The latest project to be based on a work by seminal children’s author Raymond Briggs, Ethel & Ernest reunites the iconic scribe with former Snowman animator turned writer/director Roger Mainwood for an adaptation of Briggs’ 1998 graphic novel of the same name. Part autobiography, part parental monument, Ethel & Ernest comes to the screen by way of the same lavish visuals which made The Snowman an instant classic, and – coupled with an insightfully expanded screenplay by Mainwood – results in something that may well not reach such iconic status, but wholeheartedly deserves to nonetheless.
The titular Ethel & Ernest are in fact Ethel & Ernest Briggs, Raymond’s parents, whose relationship and lives together form the central story of this whimsical family drama. First meeting in 1928, the pair are soon married, only to find their attempts to begin their lives together hindered by forces ranging from infertility to the outbreak of the second world war. A look at the lives and times of the rock solid couple, what follows is a journey through the history and evolution of post-war Britain, with a look at the lives of London’s working class and family life through a tumultuous era.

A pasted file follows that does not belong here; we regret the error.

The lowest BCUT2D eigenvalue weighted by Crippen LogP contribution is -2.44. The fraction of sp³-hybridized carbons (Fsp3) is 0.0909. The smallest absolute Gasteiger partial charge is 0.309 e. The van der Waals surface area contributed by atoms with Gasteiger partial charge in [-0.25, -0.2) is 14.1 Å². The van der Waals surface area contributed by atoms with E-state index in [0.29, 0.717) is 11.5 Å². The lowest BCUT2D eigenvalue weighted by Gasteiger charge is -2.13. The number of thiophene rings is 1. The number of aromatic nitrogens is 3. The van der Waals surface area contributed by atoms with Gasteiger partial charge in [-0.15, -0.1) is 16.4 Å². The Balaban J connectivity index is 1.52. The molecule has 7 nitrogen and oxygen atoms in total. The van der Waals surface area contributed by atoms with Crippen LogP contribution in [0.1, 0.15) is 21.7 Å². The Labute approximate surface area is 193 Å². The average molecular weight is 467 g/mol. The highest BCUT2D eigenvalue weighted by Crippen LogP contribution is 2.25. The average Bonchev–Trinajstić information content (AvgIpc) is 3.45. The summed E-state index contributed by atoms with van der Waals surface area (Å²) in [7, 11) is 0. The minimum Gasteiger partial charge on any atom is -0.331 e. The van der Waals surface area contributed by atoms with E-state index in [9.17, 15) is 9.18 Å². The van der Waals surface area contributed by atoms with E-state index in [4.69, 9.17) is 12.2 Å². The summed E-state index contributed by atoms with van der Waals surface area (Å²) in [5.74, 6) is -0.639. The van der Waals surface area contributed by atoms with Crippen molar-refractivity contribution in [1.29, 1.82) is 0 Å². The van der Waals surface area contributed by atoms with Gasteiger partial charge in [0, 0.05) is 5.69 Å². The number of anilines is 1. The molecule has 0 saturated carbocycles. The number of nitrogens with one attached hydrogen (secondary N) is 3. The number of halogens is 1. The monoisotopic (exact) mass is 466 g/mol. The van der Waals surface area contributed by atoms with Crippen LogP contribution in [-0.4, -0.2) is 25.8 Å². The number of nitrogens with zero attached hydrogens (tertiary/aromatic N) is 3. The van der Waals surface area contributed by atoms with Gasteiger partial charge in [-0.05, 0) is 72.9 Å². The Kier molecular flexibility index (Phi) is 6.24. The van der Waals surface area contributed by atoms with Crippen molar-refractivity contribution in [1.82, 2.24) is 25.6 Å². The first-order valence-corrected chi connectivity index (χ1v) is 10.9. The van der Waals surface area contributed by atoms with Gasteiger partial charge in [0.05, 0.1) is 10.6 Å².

Opening with an introduction from Briggs himself – and instantly acknowledging the amusement of a best-selling children’s book being based on nothing more complex than the notion that his parents loved one another – Ethel & Ernest could perhaps best be compared to taking the opening of Pixar’s Up and expanding it to an hour and a half with astonishing results. Neither particularly complex nor overtly simplistic, it’s a slice of British family life as you’ve never quite seen depicted on screen before – Briggs’ story lovingly brought to life by the visuals that suit his work so perfectly and a delightful screenplay by Mainwood.
While Mainwood deserves praise for his work on the page however, said work would be only half as impressive without a truly stellar voice cast behind it – chiefly the vocal performances of Jim Broadbent and Brenda Blethyn as the titular couple. Each audibly in awe of – yet still admirably on-point enough to bring their own take to – Briggs’ tale, there’s a future BAFTA darling in Ethel & Ernest that’s just crying out for an audience to fall in love with it. And fall in love it they will, Mainwood’s film delivering bags of heart to a story already replete with as much, as well as some charmingly rustic humour, a pair of comforting vocal leads and some of the beautiful animation you’ll see this year. You’ll laugh, you’ll cry, and you’ll be utterly won over by Ethel & Ernest, as much in the case of the characters themselves as their actual cinematic story.
Ethel & Ernest is in cinemas nationwide from Friday, October 28th; rated PG. Check out the trailer below.